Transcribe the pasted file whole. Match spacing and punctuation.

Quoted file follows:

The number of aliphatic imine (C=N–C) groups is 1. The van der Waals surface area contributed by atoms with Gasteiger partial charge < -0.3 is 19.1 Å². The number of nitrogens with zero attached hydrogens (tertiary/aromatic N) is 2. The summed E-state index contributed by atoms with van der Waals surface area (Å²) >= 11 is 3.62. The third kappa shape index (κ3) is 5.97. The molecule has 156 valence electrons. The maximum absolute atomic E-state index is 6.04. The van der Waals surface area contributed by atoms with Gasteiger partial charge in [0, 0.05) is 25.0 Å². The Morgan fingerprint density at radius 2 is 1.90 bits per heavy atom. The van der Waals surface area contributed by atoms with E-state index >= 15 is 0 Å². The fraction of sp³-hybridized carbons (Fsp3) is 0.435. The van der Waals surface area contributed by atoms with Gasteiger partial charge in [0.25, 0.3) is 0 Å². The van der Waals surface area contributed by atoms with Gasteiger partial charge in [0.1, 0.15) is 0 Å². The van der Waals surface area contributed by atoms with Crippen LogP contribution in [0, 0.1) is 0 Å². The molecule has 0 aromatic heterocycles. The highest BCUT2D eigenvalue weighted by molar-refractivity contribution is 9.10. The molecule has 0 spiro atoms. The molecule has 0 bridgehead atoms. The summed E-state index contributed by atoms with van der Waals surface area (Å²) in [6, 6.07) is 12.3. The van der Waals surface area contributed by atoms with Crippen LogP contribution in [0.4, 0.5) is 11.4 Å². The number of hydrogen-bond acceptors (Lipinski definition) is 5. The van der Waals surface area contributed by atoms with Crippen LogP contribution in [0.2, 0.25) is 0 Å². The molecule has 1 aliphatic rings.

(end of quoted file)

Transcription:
The number of aliphatic imine (C=N–C) groups is 1. The van der Waals surface area contributed by atoms with Gasteiger partial charge < -0.3 is 19.1 Å². The number of nitrogens with zero attached hydrogens (tertiary/aromatic N) is 2. The summed E-state index contributed by atoms with van der Waals surface area (Å²) >= 11 is 3.62. The third kappa shape index (κ3) is 5.97. The molecule has 156 valence electrons. The maximum absolute atomic E-state index is 6.04. The van der Waals surface area contributed by atoms with Gasteiger partial charge in [0, 0.05) is 25.0 Å². The Morgan fingerprint density at radius 2 is 1.90 bits per heavy atom. The van der Waals surface area contributed by atoms with E-state index >= 15 is 0 Å². The fraction of sp³-hybridized carbons (Fsp3) is 0.435. The van der Waals surface area contributed by atoms with Gasteiger partial charge in [0.25, 0.3) is 0 Å². The van der Waals surface area contributed by atoms with Gasteiger partial charge in [0.1, 0.15) is 0 Å². The van der Waals surface area contributed by atoms with Crippen LogP contribution in [0, 0.1) is 0 Å². The molecule has 0 aromatic heterocycles. The highest BCUT2D eigenvalue weighted by molar-refractivity contribution is 9.10. The molecule has 0 spiro atoms. The molecule has 0 bridgehead atoms. The summed E-state index contributed by atoms with van der Waals surface area (Å²) in [6, 6.07) is 12.3. The van der Waals surface area contributed by atoms with Crippen LogP contribution in [0.4, 0.5) is 11.4 Å². The number of hydrogen-bond acceptors (Lipinski definition) is 5. The van der Waals surface area contributed by atoms with Crippen LogP contribution in [0.2, 0.25) is 0 Å². The molecule has 1 aliphatic rings.